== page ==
One key etiquette tip for guests at destination weddings is to avoid involving the bride and groom in travel or room issues. If your name is spelled wrong on your documents or you missed your flight, call US. Likewise, if your room isn’t ready or the view isn’t perfect, don’t complain to the couple or other guests. This just creates a frenzy. There is no need to add extra stress to the couple. If you have a problem, call or email us. Our travel partners have 24/7 help desks. Their phone number is listed on your travel documents. If you have issues with the hotel, we need to solve them while you are there. Very little can be done after you check out. Let us help. Not everything goes as planned, just be flexible and polite.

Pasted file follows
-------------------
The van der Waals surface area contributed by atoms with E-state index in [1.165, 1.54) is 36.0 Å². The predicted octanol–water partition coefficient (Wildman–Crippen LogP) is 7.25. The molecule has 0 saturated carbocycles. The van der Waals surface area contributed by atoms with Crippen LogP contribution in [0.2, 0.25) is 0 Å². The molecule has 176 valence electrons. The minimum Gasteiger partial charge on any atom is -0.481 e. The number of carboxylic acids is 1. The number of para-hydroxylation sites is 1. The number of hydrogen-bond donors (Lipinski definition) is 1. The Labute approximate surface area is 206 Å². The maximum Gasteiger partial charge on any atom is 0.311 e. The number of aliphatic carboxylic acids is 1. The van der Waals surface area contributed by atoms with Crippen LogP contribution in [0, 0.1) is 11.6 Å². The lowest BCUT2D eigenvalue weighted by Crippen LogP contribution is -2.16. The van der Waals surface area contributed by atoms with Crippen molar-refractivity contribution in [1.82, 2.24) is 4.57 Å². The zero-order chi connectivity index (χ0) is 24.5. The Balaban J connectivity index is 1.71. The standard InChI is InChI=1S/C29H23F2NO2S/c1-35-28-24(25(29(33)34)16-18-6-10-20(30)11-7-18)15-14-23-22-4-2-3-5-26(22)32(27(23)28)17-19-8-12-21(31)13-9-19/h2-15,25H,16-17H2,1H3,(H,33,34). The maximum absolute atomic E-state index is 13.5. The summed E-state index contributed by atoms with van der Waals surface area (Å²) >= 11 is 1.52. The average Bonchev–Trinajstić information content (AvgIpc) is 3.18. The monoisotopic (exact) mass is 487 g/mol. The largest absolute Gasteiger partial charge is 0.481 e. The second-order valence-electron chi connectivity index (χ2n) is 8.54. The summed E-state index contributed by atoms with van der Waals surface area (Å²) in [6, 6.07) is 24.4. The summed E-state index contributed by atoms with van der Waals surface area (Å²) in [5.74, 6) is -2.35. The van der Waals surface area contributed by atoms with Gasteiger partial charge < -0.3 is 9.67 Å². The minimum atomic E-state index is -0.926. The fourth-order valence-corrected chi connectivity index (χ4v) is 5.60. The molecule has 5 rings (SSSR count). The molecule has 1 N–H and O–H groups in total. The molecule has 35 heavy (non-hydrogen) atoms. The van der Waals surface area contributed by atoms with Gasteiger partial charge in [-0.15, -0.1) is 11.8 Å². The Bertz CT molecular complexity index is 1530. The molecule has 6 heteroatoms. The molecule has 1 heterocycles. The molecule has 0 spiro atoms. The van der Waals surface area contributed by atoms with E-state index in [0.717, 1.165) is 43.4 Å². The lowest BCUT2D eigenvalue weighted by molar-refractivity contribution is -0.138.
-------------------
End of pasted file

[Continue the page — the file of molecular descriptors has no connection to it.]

Read my short book to discover more insightful information. 

Wedding planning tips

Wedding planning tips

Planning a Destination Wedding – details to consider

There are several things to consider when planning a destination wedding. Here is a list to get you thinking:


Consider how much you’re comfortable having your guests pay for a 3 night vacation. Typically, budgets start at approximately $1000 per person for a 3 night, all-inclusive vacation including air, hotel, transfers, meals, drinks, tips and taxes. Remember though, you get what you pay for.


Your wedding date will determine how much the trip will cost.

Peak season = high rates:  mid-Jan through Easter, all holidays
Mid-season = average rates: Easter through August, early January
Low season = low rates: September through early November, early December

You also want to make sure you give your guests enough time to plan and save for their trip. Sending a Save The Date a year or more before your wedding is a good idea.